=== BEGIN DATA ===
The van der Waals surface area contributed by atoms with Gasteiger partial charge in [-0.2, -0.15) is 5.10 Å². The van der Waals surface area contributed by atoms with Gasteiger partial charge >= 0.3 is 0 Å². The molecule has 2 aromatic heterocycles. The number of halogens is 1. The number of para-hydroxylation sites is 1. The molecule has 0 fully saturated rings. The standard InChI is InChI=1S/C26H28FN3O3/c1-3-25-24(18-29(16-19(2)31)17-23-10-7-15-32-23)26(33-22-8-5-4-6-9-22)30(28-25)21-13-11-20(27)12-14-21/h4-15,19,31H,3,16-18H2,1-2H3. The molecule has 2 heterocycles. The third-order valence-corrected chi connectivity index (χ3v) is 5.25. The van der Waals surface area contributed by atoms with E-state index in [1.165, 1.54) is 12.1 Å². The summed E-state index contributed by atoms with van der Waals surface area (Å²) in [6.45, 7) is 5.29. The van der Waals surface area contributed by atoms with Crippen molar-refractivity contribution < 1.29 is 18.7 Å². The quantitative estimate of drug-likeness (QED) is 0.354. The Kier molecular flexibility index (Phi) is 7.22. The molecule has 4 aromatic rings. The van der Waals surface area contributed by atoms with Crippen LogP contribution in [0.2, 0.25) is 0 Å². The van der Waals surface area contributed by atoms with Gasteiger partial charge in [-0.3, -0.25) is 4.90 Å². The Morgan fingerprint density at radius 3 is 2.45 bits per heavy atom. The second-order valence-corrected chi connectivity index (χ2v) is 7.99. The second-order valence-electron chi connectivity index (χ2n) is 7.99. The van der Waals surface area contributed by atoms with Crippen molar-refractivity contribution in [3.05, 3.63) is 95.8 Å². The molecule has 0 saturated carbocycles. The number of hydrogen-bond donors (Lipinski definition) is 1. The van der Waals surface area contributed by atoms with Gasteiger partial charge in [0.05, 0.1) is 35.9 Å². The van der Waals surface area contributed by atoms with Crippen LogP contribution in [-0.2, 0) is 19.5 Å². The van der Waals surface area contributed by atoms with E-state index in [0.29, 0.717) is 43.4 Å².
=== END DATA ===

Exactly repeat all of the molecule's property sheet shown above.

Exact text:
The van der Waals surface area contributed by atoms with Gasteiger partial charge in [-0.2, -0.15) is 5.10 Å². The van der Waals surface area contributed by atoms with Gasteiger partial charge >= 0.3 is 0 Å². The molecule has 2 aromatic heterocycles. The number of halogens is 1. The number of para-hydroxylation sites is 1. The molecule has 0 fully saturated rings. The standard InChI is InChI=1S/C26H28FN3O3/c1-3-25-24(18-29(16-19(2)31)17-23-10-7-15-32-23)26(33-22-8-5-4-6-9-22)30(28-25)21-13-11-20(27)12-14-21/h4-15,19,31H,3,16-18H2,1-2H3. The molecule has 2 heterocycles. The third-order valence-corrected chi connectivity index (χ3v) is 5.25. The van der Waals surface area contributed by atoms with E-state index in [1.165, 1.54) is 12.1 Å². The summed E-state index contributed by atoms with van der Waals surface area (Å²) in [6.45, 7) is 5.29. The van der Waals surface area contributed by atoms with Crippen molar-refractivity contribution < 1.29 is 18.7 Å². The quantitative estimate of drug-likeness (QED) is 0.354. The Kier molecular flexibility index (Phi) is 7.22. The molecule has 4 aromatic rings. The van der Waals surface area contributed by atoms with Crippen LogP contribution in [0.2, 0.25) is 0 Å². The van der Waals surface area contributed by atoms with Gasteiger partial charge in [-0.3, -0.25) is 4.90 Å². The Morgan fingerprint density at radius 3 is 2.45 bits per heavy atom. The second-order valence-corrected chi connectivity index (χ2v) is 7.99. The second-order valence-electron chi connectivity index (χ2n) is 7.99. The van der Waals surface area contributed by atoms with Crippen molar-refractivity contribution in [3.05, 3.63) is 95.8 Å². The molecule has 0 saturated carbocycles. The number of hydrogen-bond donors (Lipinski definition) is 1. The van der Waals surface area contributed by atoms with Gasteiger partial charge in [0.05, 0.1) is 35.9 Å². The van der Waals surface area contributed by atoms with Crippen LogP contribution in [-0.2, 0) is 19.5 Å². The van der Waals surface area contributed by atoms with E-state index in [0.29, 0.717) is 43.4 Å².